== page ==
Governor Baker Releases Proposed FY 2018 Budget Including Extending Sales Tax Collection to Online Retailers and Expanding Room Occupancy Tax to Short-Term Rentals

On January 25, 2017, Governor Charlie Baker released his proposals for the Commonwealth’s fiscal year 2018 budget. Among the proposed tax/revenue changes in the proposal are the following:

  1. Extending sales tax collection responsibilities to online retailers who do not have a physical location in Massachusetts but who have sales in Massachusetts that exceed $500,000 annually. There are questions regarding whether this proposal violates the physical presence requirement of Quill and National Bellas Hess.
  2. Expanding the room occupancy tax to obligate individuals or businesses making short-term rentals to collect and remit the room occupancy tax on those rentals. Any provider of transient accommodations who provides accommodations for 150 days or more in a calendar year would be required to register with the Department of Revenue, and to collect and remit the occupancy tax. However, the proposal allows an intermediary to enter into an agreement with the Commissioner of Revenue to collect and remit the occupancy tax on behalf of an operator.
  3. Changing the sales tax remittance procedures to require third-party processors credit card companies, to remit the sales tax collected on a daily basis. This would apply to any transaction involving a vendor or third-party processor that employs fifty or more people.
  4. Creating a tax credit for eligible businesses that hire veterans after July 1, 2017. The credit could be applied to the tax year that begins on January 1, 2017 and thereafter.

Massachusetts SJC Reaffirms Decision Sourcing 100% of Taxpayer’s Loans to Massachusetts — Confirms Opportunity for Out-of-State Financial Institutions

On Friday, August 12, the Massachusetts Supreme Judicial Court (the “SJC”) reaffirmed its decision in First Marblehead—that a financial institution that is commercially domiciled in Massachusetts can be required to source 100% of its loans to Massachusetts for purposes of computing its property factor numerator.  See The First Marblehead Corp. v. Commissioner, Supreme Judicial Court Docket No. SJC-11609 (August 12, 2016).  While this decision produced a harsh result for the taxpayer in First Marblehead, a financial institution commercially domiciled in Massachusetts, the decision confirms an opportunity for many financial institutions domiciled outside Massachusetts that purchase loans from affiliates and third parties.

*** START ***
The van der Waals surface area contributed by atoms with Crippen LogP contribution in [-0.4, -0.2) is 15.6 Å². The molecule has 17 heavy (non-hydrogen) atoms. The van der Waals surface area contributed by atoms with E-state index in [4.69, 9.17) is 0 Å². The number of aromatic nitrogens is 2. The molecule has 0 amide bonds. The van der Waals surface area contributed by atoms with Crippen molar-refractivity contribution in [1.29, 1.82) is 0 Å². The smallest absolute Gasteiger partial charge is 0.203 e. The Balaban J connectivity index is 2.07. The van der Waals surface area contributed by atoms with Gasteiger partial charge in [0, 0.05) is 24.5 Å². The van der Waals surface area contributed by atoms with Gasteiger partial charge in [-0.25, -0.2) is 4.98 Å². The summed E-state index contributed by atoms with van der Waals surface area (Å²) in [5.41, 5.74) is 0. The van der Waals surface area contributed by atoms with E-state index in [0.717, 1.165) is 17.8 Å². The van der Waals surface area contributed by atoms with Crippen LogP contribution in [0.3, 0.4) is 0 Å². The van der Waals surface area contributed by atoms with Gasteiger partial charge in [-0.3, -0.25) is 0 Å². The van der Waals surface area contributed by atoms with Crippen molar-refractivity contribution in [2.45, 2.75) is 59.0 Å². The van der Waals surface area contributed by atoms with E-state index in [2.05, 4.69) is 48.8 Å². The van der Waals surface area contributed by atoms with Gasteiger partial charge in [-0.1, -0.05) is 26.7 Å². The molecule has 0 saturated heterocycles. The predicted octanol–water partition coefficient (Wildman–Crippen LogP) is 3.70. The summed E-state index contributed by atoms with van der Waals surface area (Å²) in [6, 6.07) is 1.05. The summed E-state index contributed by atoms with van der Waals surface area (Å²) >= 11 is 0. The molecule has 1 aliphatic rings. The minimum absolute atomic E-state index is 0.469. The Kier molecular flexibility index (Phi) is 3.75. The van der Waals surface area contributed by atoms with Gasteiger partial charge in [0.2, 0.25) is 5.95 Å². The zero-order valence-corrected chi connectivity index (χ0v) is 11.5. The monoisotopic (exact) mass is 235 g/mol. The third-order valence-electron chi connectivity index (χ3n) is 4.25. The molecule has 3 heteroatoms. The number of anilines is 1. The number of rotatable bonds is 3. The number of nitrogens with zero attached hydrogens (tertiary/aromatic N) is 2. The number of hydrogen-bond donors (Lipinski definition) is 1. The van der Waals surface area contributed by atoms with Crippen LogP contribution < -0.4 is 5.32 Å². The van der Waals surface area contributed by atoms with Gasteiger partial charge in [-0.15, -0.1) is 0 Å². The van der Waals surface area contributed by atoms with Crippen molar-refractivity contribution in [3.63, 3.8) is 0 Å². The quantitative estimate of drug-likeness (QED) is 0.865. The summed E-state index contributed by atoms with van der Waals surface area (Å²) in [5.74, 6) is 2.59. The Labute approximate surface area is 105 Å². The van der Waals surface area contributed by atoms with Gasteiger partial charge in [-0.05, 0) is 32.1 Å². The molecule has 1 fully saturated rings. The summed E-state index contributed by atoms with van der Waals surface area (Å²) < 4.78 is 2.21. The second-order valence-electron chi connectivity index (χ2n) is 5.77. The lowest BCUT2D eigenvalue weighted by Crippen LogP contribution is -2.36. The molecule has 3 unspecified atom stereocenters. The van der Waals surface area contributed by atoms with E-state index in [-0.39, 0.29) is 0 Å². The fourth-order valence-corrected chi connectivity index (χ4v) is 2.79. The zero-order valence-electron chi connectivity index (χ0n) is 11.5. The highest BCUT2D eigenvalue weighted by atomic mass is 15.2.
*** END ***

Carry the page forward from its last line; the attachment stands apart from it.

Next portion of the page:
By way of background, First Marblehead involved the sourcing of securitized loans for property factor purposes under Massachusetts’ rules for financial institutions.  In contrast to most Massachusetts corporate taxpayers, financial institutions are permitted to include loans in their property factor. For property factor purposes, financial institutions source their loans based on the location of five factors, referred to as the SINAA factors (solicitation, investigation, negotiation, approval and administration).  However, in First Marblehead, the Massachusetts Department of Revenue (the “Department”) determined that the taxpayer, which was an entity formed specifically to hold securitized loans, had no SINAA factors because the taxpayer did not originate or service its loans (as is typical of a securitization entity).  The Department argued that because the taxpayer had no SINAA factors, the statute required that all of its loans be sourced to the location of the taxpayer’s commercial domicile—Massachusetts.  This resulted in a 100% Massachusetts property factor for the taxpayer, even though the overwhelming majority of the borrowers with respect to its loans were located outside Massachusetts.

Last January, the SJC upheld an Appellate Tax Board decision affirming the Department’s assessment.  See The First Marblehead Corp. v. Commissioner, 470 Mass. 497 (2015).  The taxpayer requested cert from the United States Supreme Court.  Last October, the Supreme Court issued an order vacating the SJC’s decision and remanding the case to the SJC for further consideration in light of its decision in Comptroller of Treasury of Md. v. Wynne, 135 S.Ct. 1787 (2015).  See The First Marblehead Corp. v. Mass. Comm’r of Revenue, 136 S. Ct. 317 (2015).